The response from NGOs and others wanting to ship relief goods on the Kapitan Felix Oca was almost overwhelming. The vessel left Manila bound for Tacloban on Wednesday, November 13 loaded with about 100 metric tonnes of emergency relief cargo and personnel:
- WHO shipped a medical team of 16-20 persons and around 6 tons of medical equipment
- The Department of Energy shipped around 4 tons of equipment and 5 staff
- The Norwegian Training Center Manila (NTC-M) purchased 6,000 "family packs" consisting of food and water
- 400 kgs of mining equipment and 23 rescuers were on board
- SMART Telecom shipped communications equipment to restore telephone communications
- The Norwegian Embassy in Manila contributed with PHP 100,000 worth of assorted foodstuffs, water and sanitary articles
- In addition, the ship carried an unknown amount of relief goods provided by NGOs and other entities
160 cadets from NTC were on board to help repack and distribute the goods. The ship arrived in Tacloban around 8 AM on Friday, November 15. Jøran Nøstvik of NTC was also on board.
- I have been in Tacloban several times before, but I almost didn't recognize it now. The city looked like it had been bombed. When the ship approached Tacloban, all the crew went silent. We'd seen the photos, but we were not prepared for what we saw with our own eyes, said Nøstvik.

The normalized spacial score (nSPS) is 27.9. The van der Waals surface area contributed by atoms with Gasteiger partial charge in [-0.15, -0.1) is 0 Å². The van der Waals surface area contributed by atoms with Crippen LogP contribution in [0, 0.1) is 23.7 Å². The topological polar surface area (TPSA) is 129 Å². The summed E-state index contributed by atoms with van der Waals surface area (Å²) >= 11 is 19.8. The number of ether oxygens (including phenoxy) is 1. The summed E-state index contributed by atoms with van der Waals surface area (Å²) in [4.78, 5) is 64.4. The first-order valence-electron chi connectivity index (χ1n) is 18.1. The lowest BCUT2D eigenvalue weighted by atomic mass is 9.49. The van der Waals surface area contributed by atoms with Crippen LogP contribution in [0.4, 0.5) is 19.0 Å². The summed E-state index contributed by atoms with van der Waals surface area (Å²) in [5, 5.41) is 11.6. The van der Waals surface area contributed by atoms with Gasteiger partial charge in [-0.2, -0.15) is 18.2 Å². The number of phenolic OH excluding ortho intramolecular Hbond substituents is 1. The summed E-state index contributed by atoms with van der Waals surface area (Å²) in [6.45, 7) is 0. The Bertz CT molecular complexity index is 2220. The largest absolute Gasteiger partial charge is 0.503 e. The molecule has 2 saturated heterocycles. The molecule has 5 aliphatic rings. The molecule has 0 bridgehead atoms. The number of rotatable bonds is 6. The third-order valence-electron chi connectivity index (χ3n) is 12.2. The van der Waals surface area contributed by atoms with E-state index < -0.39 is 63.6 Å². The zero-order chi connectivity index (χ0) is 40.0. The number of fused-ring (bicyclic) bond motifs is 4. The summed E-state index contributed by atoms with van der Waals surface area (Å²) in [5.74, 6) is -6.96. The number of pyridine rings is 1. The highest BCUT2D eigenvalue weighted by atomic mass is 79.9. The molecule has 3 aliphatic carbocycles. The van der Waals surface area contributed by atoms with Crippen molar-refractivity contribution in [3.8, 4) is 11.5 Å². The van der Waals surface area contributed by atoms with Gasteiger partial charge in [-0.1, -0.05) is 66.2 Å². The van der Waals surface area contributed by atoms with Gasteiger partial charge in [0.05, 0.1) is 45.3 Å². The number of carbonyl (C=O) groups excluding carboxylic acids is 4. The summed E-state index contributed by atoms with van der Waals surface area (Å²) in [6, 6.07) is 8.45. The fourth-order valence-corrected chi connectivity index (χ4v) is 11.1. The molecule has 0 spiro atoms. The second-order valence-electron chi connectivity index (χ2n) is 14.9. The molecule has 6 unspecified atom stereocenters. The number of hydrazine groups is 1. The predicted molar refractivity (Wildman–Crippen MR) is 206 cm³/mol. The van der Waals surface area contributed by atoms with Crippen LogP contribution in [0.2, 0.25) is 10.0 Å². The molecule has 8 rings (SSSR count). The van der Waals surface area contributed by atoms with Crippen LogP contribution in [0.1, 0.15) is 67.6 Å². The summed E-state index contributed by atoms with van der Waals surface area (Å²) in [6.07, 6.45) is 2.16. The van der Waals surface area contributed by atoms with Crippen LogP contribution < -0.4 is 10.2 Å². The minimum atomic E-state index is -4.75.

He said cooperation with authorities went smoothly.
- The Coast Guard met us off the coast of Tacloban and followed us to port to avoid plundering. Once at berth we were met by representatives from four different government departments, as well as AFP (military) and PNP (police) personnel.
By Saturday, November 16 the ship was unloaded and the goods distributed by the Red Cross and local government agencies to hospitals and families in the area. The same afternoon, Kapitan Felix Oca left Tacloban for Manila to stock up on relief goods and continue distribution to other provinces hard to reach by land and air.